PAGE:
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Publication numberUS20010003716 A1
Publication typeApplication
Application numberUS 09/310,988
Publication dateJun 14, 2001
Filing dateMay 12, 1999
Priority dateMay 14, 1998
Also published asUS6450900, US6748867, US20030221574
Publication number09310988, 310988, US 2001/0003716 A1, US 2001/003716 A1, US 20010003716 A1, US 20010003716A1, US 2001003716 A1, US 2001003716A1, US-A1-20010003716, US-A1-2001003716, US2001/0003716A1, US2001/003716A1, US20010003716 A1, US20010003716A1, US2001003716 A1, US2001003716A1
InventorsRyuhei Kametani, Takashi Ohira, Susumu Muta
Original AssigneeRyuhei Kametani, Takashi Ohira, Susumu Muta
Export CitationBiBTeX, EndNote, RefMan
External Links: USPTO, USPTO Assignment, Espacenet
Marked golf ball and method for marking golf ball
US 20010003716 A1
Abstract
A golf ball is provided which bears a mark having a distinct appearance unrealizable by only changing in tint. Ink can be prepared by mixing one or more than two components which can afford luster such as pearl particles, shell particles, mica particles and the like in an ink medium, thereafter such a ink can be used for marking on the surface of the golf ball by an indirect printing used with a transfer printing film or a direct printing such as a pad printing, a screen printing and the like. The composition of the ink is 5 to 150 parts by weight of the mica, pearl particles and the like. The mica, the pearl particles and the like are employed for flat forms.
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Claims(11)
We claim:
1. A golf ball having a mark of a desired pattern on a surface thereof, said mark having been applied with an ink composition containing a component which can afford to develop luster.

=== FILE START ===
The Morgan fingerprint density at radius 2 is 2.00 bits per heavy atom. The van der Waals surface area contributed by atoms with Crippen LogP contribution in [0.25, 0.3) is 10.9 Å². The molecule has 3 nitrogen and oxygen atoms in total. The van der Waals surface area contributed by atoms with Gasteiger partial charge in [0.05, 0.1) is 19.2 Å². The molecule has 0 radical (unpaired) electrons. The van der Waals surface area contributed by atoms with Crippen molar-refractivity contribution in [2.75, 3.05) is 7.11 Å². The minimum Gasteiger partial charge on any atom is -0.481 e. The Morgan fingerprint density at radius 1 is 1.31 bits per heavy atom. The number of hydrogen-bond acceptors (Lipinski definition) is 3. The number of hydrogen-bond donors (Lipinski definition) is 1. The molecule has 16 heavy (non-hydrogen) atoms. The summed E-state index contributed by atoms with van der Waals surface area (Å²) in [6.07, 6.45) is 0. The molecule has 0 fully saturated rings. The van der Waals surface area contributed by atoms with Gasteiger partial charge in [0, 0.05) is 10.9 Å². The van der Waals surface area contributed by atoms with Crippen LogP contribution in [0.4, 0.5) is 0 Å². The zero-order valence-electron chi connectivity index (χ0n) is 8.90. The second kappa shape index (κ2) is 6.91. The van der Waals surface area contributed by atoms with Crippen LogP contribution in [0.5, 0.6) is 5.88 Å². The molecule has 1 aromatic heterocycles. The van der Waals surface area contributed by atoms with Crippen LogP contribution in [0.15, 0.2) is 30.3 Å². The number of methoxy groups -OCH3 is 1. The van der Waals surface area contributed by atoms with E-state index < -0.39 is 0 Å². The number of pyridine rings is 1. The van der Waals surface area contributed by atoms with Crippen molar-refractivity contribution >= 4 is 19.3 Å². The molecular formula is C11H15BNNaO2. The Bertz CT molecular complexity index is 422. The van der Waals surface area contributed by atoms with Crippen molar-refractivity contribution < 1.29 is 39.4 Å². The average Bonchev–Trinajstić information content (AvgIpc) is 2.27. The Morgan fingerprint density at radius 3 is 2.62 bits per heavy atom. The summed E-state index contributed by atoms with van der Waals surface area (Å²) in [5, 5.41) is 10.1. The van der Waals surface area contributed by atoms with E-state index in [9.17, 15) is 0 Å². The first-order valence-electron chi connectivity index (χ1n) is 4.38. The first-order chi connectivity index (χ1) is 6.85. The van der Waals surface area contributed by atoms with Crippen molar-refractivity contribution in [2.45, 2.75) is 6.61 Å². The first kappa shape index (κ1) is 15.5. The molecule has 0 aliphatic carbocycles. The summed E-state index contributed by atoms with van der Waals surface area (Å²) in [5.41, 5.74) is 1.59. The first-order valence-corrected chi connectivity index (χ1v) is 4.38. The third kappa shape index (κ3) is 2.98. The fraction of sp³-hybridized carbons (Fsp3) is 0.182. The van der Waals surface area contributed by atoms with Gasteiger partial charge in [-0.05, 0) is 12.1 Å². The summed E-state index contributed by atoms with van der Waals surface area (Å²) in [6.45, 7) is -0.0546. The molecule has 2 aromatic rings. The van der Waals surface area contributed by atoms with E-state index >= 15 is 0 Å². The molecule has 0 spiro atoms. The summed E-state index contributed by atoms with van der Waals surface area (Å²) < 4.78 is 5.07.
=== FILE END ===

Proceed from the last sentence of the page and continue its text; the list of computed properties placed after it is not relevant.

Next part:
2. A golf ball as set forth in
claim 1
, wherein said ink composition contains 15 to 250 parts by weight of said luster developing component relative to 100 parts by weight of ink resin.
3. A golf ball as set forth in
claim 1
, wherein said ink composition contains 5 to 150 parts by weight of said luster developing component relative to 100 parts by weight of ink medium.
4. A golf ball as set forth in
claim 2
or
3
, wherein said luster developing component is a flake or scale-like, crystalloid or non-crystalloid nucleus coated with a light reflective material.
5. A golf ball as set forth in
claim 4
, wherein said nucleus is a mica.
6. A golf ball as set forth in
claim 4
, wherein said light reflective material is metal oxide or metal nitride.
7. A golf ball as set forth in
claim 6
, wherein said metal oxide is an iron oxide.
8. A method for marking a mark of a desired pattern on a surface of a golf ball, said method comprising;
(A) producing an ink composition by mixing a component developing luster and an ink medium; and
(B) applying said ink composition on the surface of said golf ball.
9. A method for marking a mark of a desired pattern on a surface of a golf ball, said method comprising;
(A) producing said ink composition by mixing said component developing luster and said ink medium;
(B) applying said ink composition in a desired pattern on a base film for a transfer printing film to form an ink layer on said base film;
(C) positioning the ink layer to the golf ball surface; and
(D) hot-pressing said ink layer on the base film against said golf ball to transfer said ink layer to the golf ball surface.
10. A method for marking a mark of a desired pattern on a surface of a golf ball, said method comprising;
(A) producing said ink composition by mixing said component developing luster and said ink medium;
(B) applying said ink composition in a desired pattern on a printing plate for a pad printing;
(C) pressing said pad onto said printing plate to adhere said ink composition to said pad; and
(D) pressing said pad onto the golf ball surface to transfer said ink composition to a surface of the golf ball.
11. A method for marking a mark of a desired pattern on a surface of a golf ball, said method comprising;
(A) producing said ink composition by mixing said component developing luster and said ink medium;
(B) forming a desired pattern on a printing material for screen printing; (B) facing said printing plate to the golf ball surface; and
(C) squeegeeing said ink composition on the printing plate to transfer said ink composition to a surface of the golf ball.
Description
    FIELD OF THE INVENTION
  • [0001]